Every now and then, someone in your life has a rather fantastic idea.
This time, that someone was Ella, and the idea was to Enter the Hallerbos at the height of spring.
Meet Ella (a.k.a Ariel, a.k.a Essie).
Also, meet the Hallerbos.
Literally, ‘the Halle Forest’ (we’re in Belgium, so Dutch is at play) – a small woodlands of just over a thousand acres that is famous for it’s yearly flush of bluebells.
We travelled to the Hallerbos on our third day in Belgium, traveling 1/2 an hour by train from our basecamp of Brussels and then catching the rather charming (and free) ‘Hyacinth Bus’ from Halle station into the wild.
To be honest, the weather throughout our entire Belgium trip was pretty terrible- low to mid tens and frequent drizzle. But our day in the forest, although damp, only included rain of the kind that comes from wind shaking the canopy, and the general wetness seemed to scare away the majority of tourists.
So, for the most part we were alone.
Walking a path in a mist-filled woodland, surrounded by hazy purple.
I feel like the word ‘magical’ just isn’t used enough in day to day life.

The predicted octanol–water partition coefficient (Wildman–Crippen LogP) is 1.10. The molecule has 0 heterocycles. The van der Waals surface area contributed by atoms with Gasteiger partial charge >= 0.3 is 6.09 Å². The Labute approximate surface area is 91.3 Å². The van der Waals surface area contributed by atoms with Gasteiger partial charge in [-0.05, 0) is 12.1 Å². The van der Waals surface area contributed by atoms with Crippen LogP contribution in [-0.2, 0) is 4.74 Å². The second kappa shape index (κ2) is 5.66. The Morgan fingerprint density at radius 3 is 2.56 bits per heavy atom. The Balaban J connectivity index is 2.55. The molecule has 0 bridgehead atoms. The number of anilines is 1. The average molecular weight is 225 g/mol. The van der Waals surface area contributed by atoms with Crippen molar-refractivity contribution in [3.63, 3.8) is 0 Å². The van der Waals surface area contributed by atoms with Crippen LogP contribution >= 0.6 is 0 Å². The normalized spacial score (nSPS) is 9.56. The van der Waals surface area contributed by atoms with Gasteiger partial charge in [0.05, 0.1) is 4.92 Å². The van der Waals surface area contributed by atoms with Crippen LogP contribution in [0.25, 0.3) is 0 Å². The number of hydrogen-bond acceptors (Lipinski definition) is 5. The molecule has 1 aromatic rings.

It probably took us 40 minutes to get through the first 1 km. We ooohed and aaahed and photographed incessantly.
Which, although not really a mistake, was not entirely the right way to do it. We had a map, which was handed to us by the Bluebell Brigade (I don’t know what they call themselves, but the place was appropriately manned with volunteers), and had been told by them that certain sections of the approximately 5 km hike were particularly beautiful at that time. Which they were.
So if you have all the time in the world, like we did, stroll and enjoy. If you have other places to be, follow the instructions of the guides.
As you can see from all the thousands of photos, by the time we arrived- the last week of April- the bluebells had mostly faded, from blue to purple. Which is absolutely fine if you’re into the colour purple. But if you want something further up the spectrum, you’d have to time it right (check out this, if ever planning a trip).
We also ‘missed out’ on the other flowers that thrive in the forest. We managed to see a couple of tiny white droplets, which I think are wood sorrel, but according to the website, there’s a whole concert of blooming beauties at play.
I imagine that if you lived in the area, it would be somewhere you could quite willingly visit weekend after weekend, just to watch the progress of the season.
As we strolled, the weather cleared further, and the purple became more vibrant. We also passed a couple of (very small) hills and valleys, which added an extra dimension (I guess literally) to the beauty.
Ok, that’s it with the words. I am willing to acknowledge that this post contains way too many photos. I took too many shots, and I didn’t have the heart to cut.
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